The Omnivore's Dilemma Book Review

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How come Americans are obsessed with food (new diets, restaurants, television shows, the list goes on and on) but no one cares or knows where their food came from and how it got on the shelf at the supermarket? The Omnivore’s Dilemma by Michael Pollan teaches readers about the importance of being educated about where your food comes from and how to make your own decisions about what and how to eat. Humans, as omnivores, have too many options for food and we don’t know what is good for us. Pollan argues that many diets and information from professionals are false, Americans have no tradition or cultural foods, and the human instinct of not eating bitter foods is no excuse to stop eating nutrient packed foods. First, Pollan talks about how many people throughout history that were supposed to be experts, for example Dr. Kellogg, came up with some strange theories that many people believed, but we later discovered were not true. Americans follow these “food fads” and so they don’t have consistent eating habits through time. The book says “We don’t have any strong food traditions to guide us, so we seek food advice from ‘experts.’ This may be one reason we have so many diet fads in this…show more content…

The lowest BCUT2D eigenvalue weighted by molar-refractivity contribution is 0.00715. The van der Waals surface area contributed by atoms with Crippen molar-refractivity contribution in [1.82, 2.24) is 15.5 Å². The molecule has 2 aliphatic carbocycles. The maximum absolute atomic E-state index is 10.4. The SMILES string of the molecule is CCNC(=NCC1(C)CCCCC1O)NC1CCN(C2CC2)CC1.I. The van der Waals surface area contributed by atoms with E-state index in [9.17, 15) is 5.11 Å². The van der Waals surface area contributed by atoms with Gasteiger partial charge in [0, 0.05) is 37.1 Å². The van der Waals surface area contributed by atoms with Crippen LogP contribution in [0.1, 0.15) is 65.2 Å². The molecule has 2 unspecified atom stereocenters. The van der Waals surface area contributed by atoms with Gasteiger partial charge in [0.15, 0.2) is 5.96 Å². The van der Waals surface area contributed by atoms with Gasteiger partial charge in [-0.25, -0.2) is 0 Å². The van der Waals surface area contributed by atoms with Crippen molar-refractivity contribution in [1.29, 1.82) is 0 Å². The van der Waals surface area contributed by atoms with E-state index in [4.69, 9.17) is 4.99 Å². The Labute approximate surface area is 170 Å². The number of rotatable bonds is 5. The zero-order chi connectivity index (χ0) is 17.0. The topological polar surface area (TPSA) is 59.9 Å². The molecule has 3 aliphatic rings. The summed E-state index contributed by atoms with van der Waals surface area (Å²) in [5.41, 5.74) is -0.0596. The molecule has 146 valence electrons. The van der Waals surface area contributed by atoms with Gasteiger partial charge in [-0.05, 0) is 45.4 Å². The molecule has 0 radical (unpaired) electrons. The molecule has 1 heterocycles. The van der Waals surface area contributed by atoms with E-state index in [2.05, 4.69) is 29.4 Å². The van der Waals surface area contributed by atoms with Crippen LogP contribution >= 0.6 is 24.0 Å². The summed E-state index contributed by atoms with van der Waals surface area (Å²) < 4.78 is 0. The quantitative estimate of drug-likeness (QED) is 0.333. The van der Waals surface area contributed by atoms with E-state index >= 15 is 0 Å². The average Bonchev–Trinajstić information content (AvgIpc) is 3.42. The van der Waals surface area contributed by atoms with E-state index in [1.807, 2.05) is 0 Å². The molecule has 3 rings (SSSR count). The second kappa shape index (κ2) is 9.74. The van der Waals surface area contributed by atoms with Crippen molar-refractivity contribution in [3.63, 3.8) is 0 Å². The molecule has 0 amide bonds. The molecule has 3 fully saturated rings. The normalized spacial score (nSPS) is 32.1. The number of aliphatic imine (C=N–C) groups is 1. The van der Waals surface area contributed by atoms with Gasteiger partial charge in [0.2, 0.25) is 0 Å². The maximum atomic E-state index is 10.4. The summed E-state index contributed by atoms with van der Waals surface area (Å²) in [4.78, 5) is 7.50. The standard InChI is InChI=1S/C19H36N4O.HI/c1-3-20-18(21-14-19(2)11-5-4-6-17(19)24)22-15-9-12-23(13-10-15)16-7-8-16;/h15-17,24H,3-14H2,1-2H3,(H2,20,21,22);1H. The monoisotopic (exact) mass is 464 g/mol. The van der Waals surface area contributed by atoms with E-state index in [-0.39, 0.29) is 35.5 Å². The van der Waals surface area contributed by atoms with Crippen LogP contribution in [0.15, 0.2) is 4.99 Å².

It would be significantly easier if you just ate what generations before you did, but in this day and age, with people from all over the world living in the United States, we have too many options for food. Michael Pollan says “They learned how to cook and and prepare those foods and passed all this knowledge onto their children. You grew up knowing what to eat and how to cook it” (91). This quote demonstrates that people from other countries, ones that do have a strong food culture, don’t have the same problems of not knowing what and how to eat, like many Americans do. Not having traditional foods and ethnic foods shows again how we have an abundance of options for food, which is not necessarily a good
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